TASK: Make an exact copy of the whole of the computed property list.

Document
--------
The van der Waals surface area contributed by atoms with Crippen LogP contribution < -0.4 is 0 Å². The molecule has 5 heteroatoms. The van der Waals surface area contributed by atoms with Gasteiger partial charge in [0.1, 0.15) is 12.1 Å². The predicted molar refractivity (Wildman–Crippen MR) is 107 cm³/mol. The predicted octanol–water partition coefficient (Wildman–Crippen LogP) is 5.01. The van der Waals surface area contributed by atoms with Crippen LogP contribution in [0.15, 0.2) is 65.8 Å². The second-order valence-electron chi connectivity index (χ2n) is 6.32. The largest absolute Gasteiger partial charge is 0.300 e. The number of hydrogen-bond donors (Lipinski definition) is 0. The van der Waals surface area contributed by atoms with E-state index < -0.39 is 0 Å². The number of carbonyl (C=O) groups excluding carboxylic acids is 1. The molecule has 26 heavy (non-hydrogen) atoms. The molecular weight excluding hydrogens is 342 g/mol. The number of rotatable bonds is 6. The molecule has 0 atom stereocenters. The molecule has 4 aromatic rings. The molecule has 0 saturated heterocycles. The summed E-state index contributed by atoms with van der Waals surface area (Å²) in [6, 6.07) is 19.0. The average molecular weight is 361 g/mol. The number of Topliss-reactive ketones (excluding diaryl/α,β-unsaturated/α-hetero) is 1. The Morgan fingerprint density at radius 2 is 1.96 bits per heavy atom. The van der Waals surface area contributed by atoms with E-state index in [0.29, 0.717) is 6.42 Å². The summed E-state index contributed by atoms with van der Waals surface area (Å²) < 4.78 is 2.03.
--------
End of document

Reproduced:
The van der Waals surface area contributed by atoms with Crippen LogP contribution < -0.4 is 0 Å². The molecule has 5 heteroatoms. The van der Waals surface area contributed by atoms with Gasteiger partial charge in [0.1, 0.15) is 12.1 Å². The predicted molar refractivity (Wildman–Crippen MR) is 107 cm³/mol. The predicted octanol–water partition coefficient (Wildman–Crippen LogP) is 5.01. The van der Waals surface area contributed by atoms with Crippen LogP contribution in [0.15, 0.2) is 65.8 Å². The second-order valence-electron chi connectivity index (χ2n) is 6.32. The largest absolute Gasteiger partial charge is 0.300 e. The number of hydrogen-bond donors (Lipinski definition) is 0. The van der Waals surface area contributed by atoms with E-state index < -0.39 is 0 Å². The number of carbonyl (C=O) groups excluding carboxylic acids is 1. The molecule has 26 heavy (non-hydrogen) atoms. The molecular weight excluding hydrogens is 342 g/mol. The number of rotatable bonds is 6. The molecule has 0 atom stereocenters. The molecule has 4 aromatic rings. The molecule has 0 saturated heterocycles. The summed E-state index contributed by atoms with van der Waals surface area (Å²) in [6, 6.07) is 19.0. The average molecular weight is 361 g/mol. The number of Topliss-reactive ketones (excluding diaryl/α,β-unsaturated/α-hetero) is 1. The Morgan fingerprint density at radius 2 is 1.96 bits per heavy atom. The van der Waals surface area contributed by atoms with E-state index in [0.29, 0.717) is 6.42 Å². The summed E-state index contributed by atoms with van der Waals surface area (Å²) < 4.78 is 2.03.